Jorge Hernandez-Toraño Talks About the Importance of Moving the Needle Forward for Hispanics
Holland & Knight's Diversity Council and Hispanic Affinity Group are proud to celebrate Hispanic Heritage Month and pay tribute to the generations of Hispanics who have enriched America's history and continue to play a role in its future success. This year, we took time to speak to some of our Hispanic attorneys, who shared their stories with us. We now present a video series showcasing some of these conversations. We hope that the stories conveyed in these videos inspire those struggling with recognizing their roots and shine light to the contributions that Hispanics have provided to the United States.
In this episode, Hispanic Affinity Group Co-Chair Jorge Hernandez-Toraño, a partner in our Miami office, talks about the advancements in cultural diversity within workplaces around the United States compared to when he started practicing. He also talks about his involvement in Hispanic organizations, like the Cuban American Bar Association, to help those in need of better opportunities.
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Episode 8: Jorge Hernandez-Toraño Talks about the Importance of Moving the Needle Forward for Hispanics (You are currently viewing Episode 8)
Jorge Hernandez-Toraño: Growing up as a Hispanic in the United States, I think for me was a little different than it may be for other Hispanics, because like many in Miami, we grew up in a bicultural community. And so, we never really felt like we were marginalized or not in the mainstream because the community was so numerous that we did not go through a lot of the issues that other Latinos and Hispanics have gone through in their lives in the United States.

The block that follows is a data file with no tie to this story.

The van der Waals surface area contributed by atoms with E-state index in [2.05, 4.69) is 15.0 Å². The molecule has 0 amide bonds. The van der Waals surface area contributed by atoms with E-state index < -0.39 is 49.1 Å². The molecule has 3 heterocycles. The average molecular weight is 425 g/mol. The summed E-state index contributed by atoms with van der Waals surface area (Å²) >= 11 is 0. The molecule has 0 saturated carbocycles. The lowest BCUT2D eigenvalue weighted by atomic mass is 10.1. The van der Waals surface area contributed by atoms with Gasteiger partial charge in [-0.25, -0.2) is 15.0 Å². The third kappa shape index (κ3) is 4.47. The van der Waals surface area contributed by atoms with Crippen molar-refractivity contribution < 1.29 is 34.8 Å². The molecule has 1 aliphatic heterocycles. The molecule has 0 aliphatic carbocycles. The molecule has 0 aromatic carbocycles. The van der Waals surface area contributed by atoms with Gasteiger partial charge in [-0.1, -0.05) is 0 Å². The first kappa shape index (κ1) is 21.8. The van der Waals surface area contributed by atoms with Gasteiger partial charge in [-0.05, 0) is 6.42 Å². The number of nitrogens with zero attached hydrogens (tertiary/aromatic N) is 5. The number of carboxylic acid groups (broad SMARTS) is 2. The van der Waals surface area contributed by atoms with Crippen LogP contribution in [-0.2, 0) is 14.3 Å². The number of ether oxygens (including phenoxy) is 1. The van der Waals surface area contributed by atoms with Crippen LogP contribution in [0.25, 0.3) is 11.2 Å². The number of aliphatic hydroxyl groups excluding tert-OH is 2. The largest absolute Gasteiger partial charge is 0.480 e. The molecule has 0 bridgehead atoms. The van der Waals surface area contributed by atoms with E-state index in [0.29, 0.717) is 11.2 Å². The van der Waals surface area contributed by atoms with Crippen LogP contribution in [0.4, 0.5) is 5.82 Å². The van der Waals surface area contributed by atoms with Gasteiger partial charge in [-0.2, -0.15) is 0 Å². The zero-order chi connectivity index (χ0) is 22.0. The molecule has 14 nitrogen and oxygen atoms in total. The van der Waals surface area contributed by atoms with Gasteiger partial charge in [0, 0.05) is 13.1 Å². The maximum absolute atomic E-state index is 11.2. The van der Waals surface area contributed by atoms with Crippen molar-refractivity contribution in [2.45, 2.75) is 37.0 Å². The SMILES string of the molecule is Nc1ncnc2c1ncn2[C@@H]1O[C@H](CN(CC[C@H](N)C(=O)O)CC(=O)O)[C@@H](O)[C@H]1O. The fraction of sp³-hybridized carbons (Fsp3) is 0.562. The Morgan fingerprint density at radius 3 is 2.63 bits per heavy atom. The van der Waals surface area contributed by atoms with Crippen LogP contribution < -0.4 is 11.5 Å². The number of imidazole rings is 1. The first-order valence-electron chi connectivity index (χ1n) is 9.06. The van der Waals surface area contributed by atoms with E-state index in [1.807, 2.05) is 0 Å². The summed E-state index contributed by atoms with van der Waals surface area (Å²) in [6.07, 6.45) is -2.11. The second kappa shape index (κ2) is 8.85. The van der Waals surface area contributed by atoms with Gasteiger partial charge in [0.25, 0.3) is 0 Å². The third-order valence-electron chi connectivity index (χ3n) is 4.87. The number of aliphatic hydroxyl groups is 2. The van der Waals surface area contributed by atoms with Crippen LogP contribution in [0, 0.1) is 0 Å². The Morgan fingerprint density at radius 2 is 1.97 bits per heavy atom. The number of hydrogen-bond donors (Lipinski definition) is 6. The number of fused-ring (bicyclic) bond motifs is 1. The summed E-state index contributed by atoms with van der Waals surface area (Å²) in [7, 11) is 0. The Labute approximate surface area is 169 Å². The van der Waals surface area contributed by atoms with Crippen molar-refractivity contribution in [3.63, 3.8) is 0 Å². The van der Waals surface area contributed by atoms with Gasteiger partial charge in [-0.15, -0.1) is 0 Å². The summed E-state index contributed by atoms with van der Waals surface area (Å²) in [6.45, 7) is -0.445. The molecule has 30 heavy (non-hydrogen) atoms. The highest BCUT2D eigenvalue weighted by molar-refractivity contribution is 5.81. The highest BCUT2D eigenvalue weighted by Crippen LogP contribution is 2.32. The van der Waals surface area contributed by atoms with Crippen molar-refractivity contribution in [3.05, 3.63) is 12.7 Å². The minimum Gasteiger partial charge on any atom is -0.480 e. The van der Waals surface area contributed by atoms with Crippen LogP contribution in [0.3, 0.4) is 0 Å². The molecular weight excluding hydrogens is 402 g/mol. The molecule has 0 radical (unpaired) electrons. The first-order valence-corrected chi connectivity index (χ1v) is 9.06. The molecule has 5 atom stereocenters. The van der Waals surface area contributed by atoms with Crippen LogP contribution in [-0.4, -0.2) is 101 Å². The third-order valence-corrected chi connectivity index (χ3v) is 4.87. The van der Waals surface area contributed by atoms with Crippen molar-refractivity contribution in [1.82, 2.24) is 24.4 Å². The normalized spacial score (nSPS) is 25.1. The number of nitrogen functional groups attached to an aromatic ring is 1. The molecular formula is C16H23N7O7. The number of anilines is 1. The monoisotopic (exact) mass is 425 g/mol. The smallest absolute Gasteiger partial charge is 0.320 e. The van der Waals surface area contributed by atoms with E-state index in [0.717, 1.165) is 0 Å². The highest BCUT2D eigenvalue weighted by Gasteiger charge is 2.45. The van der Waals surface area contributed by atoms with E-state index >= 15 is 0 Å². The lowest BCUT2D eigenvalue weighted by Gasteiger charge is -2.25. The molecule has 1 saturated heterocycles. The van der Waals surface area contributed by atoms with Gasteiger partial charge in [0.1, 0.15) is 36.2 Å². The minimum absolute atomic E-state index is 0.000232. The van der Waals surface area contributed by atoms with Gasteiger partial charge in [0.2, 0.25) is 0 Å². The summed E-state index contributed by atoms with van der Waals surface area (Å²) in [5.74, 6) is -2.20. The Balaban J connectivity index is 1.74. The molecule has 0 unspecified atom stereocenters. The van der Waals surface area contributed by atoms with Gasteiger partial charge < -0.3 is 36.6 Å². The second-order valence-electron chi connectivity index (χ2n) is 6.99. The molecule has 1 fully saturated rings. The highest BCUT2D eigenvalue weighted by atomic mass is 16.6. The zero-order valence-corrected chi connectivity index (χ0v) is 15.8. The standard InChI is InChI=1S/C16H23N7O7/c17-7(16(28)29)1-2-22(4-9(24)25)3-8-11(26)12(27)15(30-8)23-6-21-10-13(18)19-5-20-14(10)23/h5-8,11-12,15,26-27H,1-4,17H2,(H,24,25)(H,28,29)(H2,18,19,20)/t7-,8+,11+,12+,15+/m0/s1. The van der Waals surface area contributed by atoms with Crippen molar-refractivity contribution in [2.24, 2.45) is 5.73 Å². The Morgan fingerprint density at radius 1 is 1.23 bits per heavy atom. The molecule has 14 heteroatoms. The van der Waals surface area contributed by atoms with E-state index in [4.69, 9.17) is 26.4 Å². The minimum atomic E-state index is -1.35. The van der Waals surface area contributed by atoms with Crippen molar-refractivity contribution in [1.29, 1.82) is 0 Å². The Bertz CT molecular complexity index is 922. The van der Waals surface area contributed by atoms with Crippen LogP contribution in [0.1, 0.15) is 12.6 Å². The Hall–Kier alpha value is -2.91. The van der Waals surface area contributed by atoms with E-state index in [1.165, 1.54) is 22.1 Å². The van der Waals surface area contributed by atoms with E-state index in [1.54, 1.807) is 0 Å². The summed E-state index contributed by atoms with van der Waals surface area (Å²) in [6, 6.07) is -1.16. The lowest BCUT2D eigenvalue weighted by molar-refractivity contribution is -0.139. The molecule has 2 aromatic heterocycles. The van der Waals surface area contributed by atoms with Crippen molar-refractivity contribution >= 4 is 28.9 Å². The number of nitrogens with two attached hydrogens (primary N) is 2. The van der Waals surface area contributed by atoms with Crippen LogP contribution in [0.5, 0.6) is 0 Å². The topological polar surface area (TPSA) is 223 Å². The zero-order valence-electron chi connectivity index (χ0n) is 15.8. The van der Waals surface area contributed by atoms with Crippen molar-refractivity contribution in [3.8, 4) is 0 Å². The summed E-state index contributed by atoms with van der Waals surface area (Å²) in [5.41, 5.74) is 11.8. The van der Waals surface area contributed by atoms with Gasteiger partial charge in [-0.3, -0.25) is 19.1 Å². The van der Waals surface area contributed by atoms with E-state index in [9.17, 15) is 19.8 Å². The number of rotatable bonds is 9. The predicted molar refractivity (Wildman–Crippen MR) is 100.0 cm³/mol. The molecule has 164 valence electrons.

I think about the positive characteristics that we have that I think are missed by mainstream America. I think we're the single largest call it minority group or a demographic group in the United States. And as a result, I think that there ought to be more attention paid to us. We're very brand loyal when it comes to brands. We enjoy social activities and cultural activities. And so, you know, I think that we are a lost opportunity for many multinationals, many marketers, many of the companies in the United States. When I watch TV, when I see programs, part of me always says, "You know, if we make up so much of the demographic of the United States, why don't we see more of us on screen?" It's always been present, in my mind, to figure out how we how to move the needle forward for Hispanic lawyers. Not just in the profession, but in the firm. And throughout my career, I have been active in these kinds of things. And in 1989, I became the 15th president of the Cuban American Bar Association. It's hard to fathom that when I started practicing in 1981, most mainstream law firms probably had only one, if any, token Latino partner in the firm. When you look at the demographics of mainstream law firms and major commercial centers in the United States today, that's almost unfathomable. But that's how it was. So, when the organization was first formed in 1974, it was formed as a loose group of lawyers that were looking to learn more about how to succeed, exchange notes, find out what it was like to practice before this judge or that judge. You know, there were judges that would be offended by the accent of a Cuban-American lawyer at the time. And so, it wasn't just difficult, it was it was downright unpleasant at times. So over time, that group became more organized and with time became more powerful. And so over time, we made a difference at the ballot box and our influence in the community with the election of judges, locally. State court judges in Florida are elected. Another thing that I was involved with and that I consider probably as a lawyer, the most significant thing that I've ever done was in 1994, there was an exodus from Cuba by folks on rafts and when people decided to just hit the Florida Straits on rafts and try to make it to the United States. Up until that time, if rafters were picked up by the U.S. Coast Guard or anyone, they were simply brought to the United States then, quote unquote paroled through the immigration process. In 1994, when that started, when that process started, the government changed its position. It took the position that the Cubans, instead of being refugees, were now migrants. There came a time when about 30,000 people that had been picked up on rafts were returned to Cuba and were housed in Guantanamo Base. And when that all started, the Cuban American Bar Association stepped up to play. And a number of us, we thought that was inappropriate. And a number of us got together and first we tried to negotiate with the U.S. Government. I went to the White House with four other members and past presidents of the Cuban American Bar Association to try to negotiate a resolution to this problem. And shortly after that meeting, when we were unable to resolve the issue, we filed suit against the Department of Justice and the White House. And for about seven or eight months after that, that suit proceeded. And many of us wound up going to Guantanamo to visit with our clients. It was a class action suit to bring them all in. As things happened, it was an election year and by November the governor was reelected in Florida. And by about January of 1995, just about all those Cubans that were warehoused in Guantanamo were in the United States. So, I will say that going to the White House with my colleagues, meeting with John Panetta, who at the time was the White House chief of staff and trying to negotiate a resolution to this was a was a crowning moment in my career at least.